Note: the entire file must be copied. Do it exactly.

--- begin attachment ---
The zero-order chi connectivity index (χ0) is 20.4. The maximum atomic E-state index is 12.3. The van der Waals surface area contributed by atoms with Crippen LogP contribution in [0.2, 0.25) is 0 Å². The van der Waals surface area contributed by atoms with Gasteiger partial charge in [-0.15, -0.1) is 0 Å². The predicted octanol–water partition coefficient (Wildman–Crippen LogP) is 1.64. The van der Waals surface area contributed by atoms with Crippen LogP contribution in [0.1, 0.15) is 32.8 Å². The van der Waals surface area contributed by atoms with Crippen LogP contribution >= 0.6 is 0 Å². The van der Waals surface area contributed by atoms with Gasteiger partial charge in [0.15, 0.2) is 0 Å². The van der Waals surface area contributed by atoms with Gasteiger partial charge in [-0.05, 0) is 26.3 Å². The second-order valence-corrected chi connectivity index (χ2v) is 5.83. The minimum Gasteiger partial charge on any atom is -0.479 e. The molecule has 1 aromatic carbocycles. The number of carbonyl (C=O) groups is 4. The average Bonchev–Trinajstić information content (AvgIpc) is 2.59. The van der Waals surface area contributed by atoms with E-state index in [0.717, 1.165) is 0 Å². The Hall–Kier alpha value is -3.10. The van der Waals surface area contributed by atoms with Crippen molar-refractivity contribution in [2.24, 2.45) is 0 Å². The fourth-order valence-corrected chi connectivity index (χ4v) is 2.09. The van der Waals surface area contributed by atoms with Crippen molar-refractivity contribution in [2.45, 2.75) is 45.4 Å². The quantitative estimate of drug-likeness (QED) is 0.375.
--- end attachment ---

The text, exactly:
The zero-order chi connectivity index (χ0) is 20.4. The maximum atomic E-state index is 12.3. The van der Waals surface area contributed by atoms with Crippen LogP contribution in [0.2, 0.25) is 0 Å². The van der Waals surface area contributed by atoms with Gasteiger partial charge in [-0.15, -0.1) is 0 Å². The predicted octanol–water partition coefficient (Wildman–Crippen LogP) is 1.64. The van der Waals surface area contributed by atoms with Crippen LogP contribution in [0.1, 0.15) is 32.8 Å². The van der Waals surface area contributed by atoms with Crippen LogP contribution >= 0.6 is 0 Å². The van der Waals surface area contributed by atoms with Gasteiger partial charge in [0.15, 0.2) is 0 Å². The van der Waals surface area contributed by atoms with Gasteiger partial charge in [-0.05, 0) is 26.3 Å². The second-order valence-corrected chi connectivity index (χ2v) is 5.83. The minimum Gasteiger partial charge on any atom is -0.479 e. The molecule has 1 aromatic carbocycles. The number of carbonyl (C=O) groups is 4. The average Bonchev–Trinajstić information content (AvgIpc) is 2.59. The van der Waals surface area contributed by atoms with E-state index in [0.717, 1.165) is 0 Å². The Hall–Kier alpha value is -3.10. The van der Waals surface area contributed by atoms with Crippen molar-refractivity contribution in [2.24, 2.45) is 0 Å². The fourth-order valence-corrected chi connectivity index (χ4v) is 2.09. The van der Waals surface area contributed by atoms with Crippen molar-refractivity contribution in [2.45, 2.75) is 45.4 Å². The quantitative estimate of drug-likeness (QED) is 0.375.